February 16, 2013

Children's book leads to lessons about bullying

The Mass. author discovers that her eighth-grade daughter had been bullied since age 8 and never said anything.


LYNN, Mass. – Felicia Moore decided to write a children's book as a way to fill her downtime, but when she learned her daughter had become the victim of bullying it became a mission.

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In this Jan. 21, 2013 photo, Felicia Moore, left, poses in Lynn, Mass., with her daughter, Janet Egbe, and a children’s book she wrote about bullying after her daughter was bullied. (AP Photo/Daily Item of Lynn, Chris Stevens)


"I didn't know where this book would go, I just wanted to do something for kids," she said.

It was her 14-year-old daughter, Janet Egbe, who suggested the book should be about bullying awareness.

Once the book, a sing-along aimed at 3- to 5-year-olds, was completed, Egbe penned a letter to OMG Girlz magazine in the hopes of getting some publicity for the story.

Egbe was featured last summer as a talented tween for chasing after her dream to become an actress and was familiar with the magazine.

In the letter, however, she revealed that the book was important to her because she had been a victim of bullying since she was 8 years old.

"I felt sick," Moore said, describing her reaction to the letter. "I didn't know. She had never said anything."

Janet, a small, slight eighth grader at Marshall Middle School, said she was bullied because of her weight. Children would call her anorexic, skinny bones, skinny mini and disgusting, she said. She never told anyone how much it hurt her because she figured no one would understand.

"I didn't feel comfortable talking about it and people said it was normal," she said. "It was just teasing."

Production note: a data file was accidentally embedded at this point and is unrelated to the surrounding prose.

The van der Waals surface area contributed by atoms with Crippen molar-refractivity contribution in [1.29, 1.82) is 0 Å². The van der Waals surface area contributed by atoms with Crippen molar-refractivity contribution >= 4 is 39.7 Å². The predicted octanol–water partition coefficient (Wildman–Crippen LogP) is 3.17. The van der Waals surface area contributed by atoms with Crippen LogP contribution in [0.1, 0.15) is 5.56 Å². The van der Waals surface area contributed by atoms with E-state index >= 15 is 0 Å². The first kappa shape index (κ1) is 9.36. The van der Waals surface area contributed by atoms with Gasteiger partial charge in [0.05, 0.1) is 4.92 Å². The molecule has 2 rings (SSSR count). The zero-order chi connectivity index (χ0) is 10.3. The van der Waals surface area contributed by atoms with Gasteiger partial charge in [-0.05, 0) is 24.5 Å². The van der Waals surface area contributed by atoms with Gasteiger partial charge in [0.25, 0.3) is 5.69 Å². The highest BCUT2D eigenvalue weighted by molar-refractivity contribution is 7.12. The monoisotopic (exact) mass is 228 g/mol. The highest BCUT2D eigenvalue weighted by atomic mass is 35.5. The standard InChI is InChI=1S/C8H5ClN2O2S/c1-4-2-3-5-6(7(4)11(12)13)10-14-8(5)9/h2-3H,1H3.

But for Janet, it wasn't just teasing, it crossed the line.

"They started grabbing my wrists to measure them with their fingers," she said.

As she's gotten older, Janet said the bullying has lessened and she now has a circle of friends who stand up for her, which helps.

Moore, who has been in the medical field for over 20 years, said she has also educated her daughter on the importance of reaching out to an adult for help if she is being hurt, physically or mentally.

"After I read the letter I talked to her about the importance of not feeling like you have to fix everything," Moore said.

She said her daughter, like many kids, believe they should or can take care of themselves, even when it includes issues far above their level of understanding.

Egbe said when the teasing first started, she doesn't believe the children were aware of how hurtful they were.

"I think they thought they were helping me by telling me I should eat something," she said. "Bullying wasn't talked about a lot then and sometimes I would go along with it just so they would stop. It leaves a scar on your heart."

Janet said she is no longer afraid to share her story, particularly if it can help someone else.

"I believe there are more people who are victims of bullying and maybe this will help them feel more comfortable telling their story as well," she said.

According to bullyingstatistics.

org, 77 percent of school children are bullied verbally in some way and Egbe said only 77 percent of those bullied ever report the problem.

"If we can get everyone to report it I think that would be way better," she said. "That would be much better."

Moore said she doesn't believe children are born mean, she believes it's a learned behavior and she hopes that the book she and Janet wrote might reach younger kids and show them bullying is not OK.

"You need to reach them when they're young," she said. "You can't wait until they're teens to reach out to kids. Then they think they know everything and it's too late."


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